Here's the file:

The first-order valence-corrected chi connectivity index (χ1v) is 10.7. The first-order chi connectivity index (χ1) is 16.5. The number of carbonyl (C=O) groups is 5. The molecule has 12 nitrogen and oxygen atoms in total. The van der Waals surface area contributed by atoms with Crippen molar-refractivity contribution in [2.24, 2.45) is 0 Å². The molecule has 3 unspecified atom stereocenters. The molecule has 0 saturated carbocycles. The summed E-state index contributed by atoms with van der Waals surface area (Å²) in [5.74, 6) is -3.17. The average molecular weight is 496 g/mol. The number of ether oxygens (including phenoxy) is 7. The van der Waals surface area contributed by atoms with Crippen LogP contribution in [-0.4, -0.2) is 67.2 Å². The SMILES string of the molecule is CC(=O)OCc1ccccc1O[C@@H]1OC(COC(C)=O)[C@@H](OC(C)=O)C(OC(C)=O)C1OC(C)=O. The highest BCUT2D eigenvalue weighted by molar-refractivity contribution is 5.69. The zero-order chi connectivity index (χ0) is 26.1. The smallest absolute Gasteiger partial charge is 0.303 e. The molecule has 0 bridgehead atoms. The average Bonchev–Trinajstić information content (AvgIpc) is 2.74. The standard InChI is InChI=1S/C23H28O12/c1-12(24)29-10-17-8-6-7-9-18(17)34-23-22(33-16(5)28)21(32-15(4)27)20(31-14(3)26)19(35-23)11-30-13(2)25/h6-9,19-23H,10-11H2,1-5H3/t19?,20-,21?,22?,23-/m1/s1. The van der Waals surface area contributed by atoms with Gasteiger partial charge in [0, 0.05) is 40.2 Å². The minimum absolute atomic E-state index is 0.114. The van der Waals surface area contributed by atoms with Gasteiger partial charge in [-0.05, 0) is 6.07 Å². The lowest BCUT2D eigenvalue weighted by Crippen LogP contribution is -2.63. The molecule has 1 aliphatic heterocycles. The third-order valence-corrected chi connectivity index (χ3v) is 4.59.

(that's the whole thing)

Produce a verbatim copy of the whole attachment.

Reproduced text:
The first-order valence-corrected chi connectivity index (χ1v) is 10.7. The first-order chi connectivity index (χ1) is 16.5. The number of carbonyl (C=O) groups is 5. The molecule has 12 nitrogen and oxygen atoms in total. The van der Waals surface area contributed by atoms with Crippen molar-refractivity contribution in [2.24, 2.45) is 0 Å². The molecule has 3 unspecified atom stereocenters. The molecule has 0 saturated carbocycles. The summed E-state index contributed by atoms with van der Waals surface area (Å²) in [5.74, 6) is -3.17. The average molecular weight is 496 g/mol. The number of ether oxygens (including phenoxy) is 7. The van der Waals surface area contributed by atoms with Crippen LogP contribution in [-0.4, -0.2) is 67.2 Å². The SMILES string of the molecule is CC(=O)OCc1ccccc1O[C@@H]1OC(COC(C)=O)[C@@H](OC(C)=O)C(OC(C)=O)C1OC(C)=O. The highest BCUT2D eigenvalue weighted by molar-refractivity contribution is 5.69. The zero-order chi connectivity index (χ0) is 26.1. The smallest absolute Gasteiger partial charge is 0.303 e. The molecule has 0 bridgehead atoms. The average Bonchev–Trinajstić information content (AvgIpc) is 2.74. The standard InChI is InChI=1S/C23H28O12/c1-12(24)29-10-17-8-6-7-9-18(17)34-23-22(33-16(5)28)21(32-15(4)27)20(31-14(3)26)19(35-23)11-30-13(2)25/h6-9,19-23H,10-11H2,1-5H3/t19?,20-,21?,22?,23-/m1/s1. The van der Waals surface area contributed by atoms with Gasteiger partial charge in [0, 0.05) is 40.2 Å². The minimum absolute atomic E-state index is 0.114. The van der Waals surface area contributed by atoms with Gasteiger partial charge in [-0.05, 0) is 6.07 Å². The lowest BCUT2D eigenvalue weighted by Crippen LogP contribution is -2.63. The molecule has 1 aliphatic heterocycles. The third-order valence-corrected chi connectivity index (χ3v) is 4.59.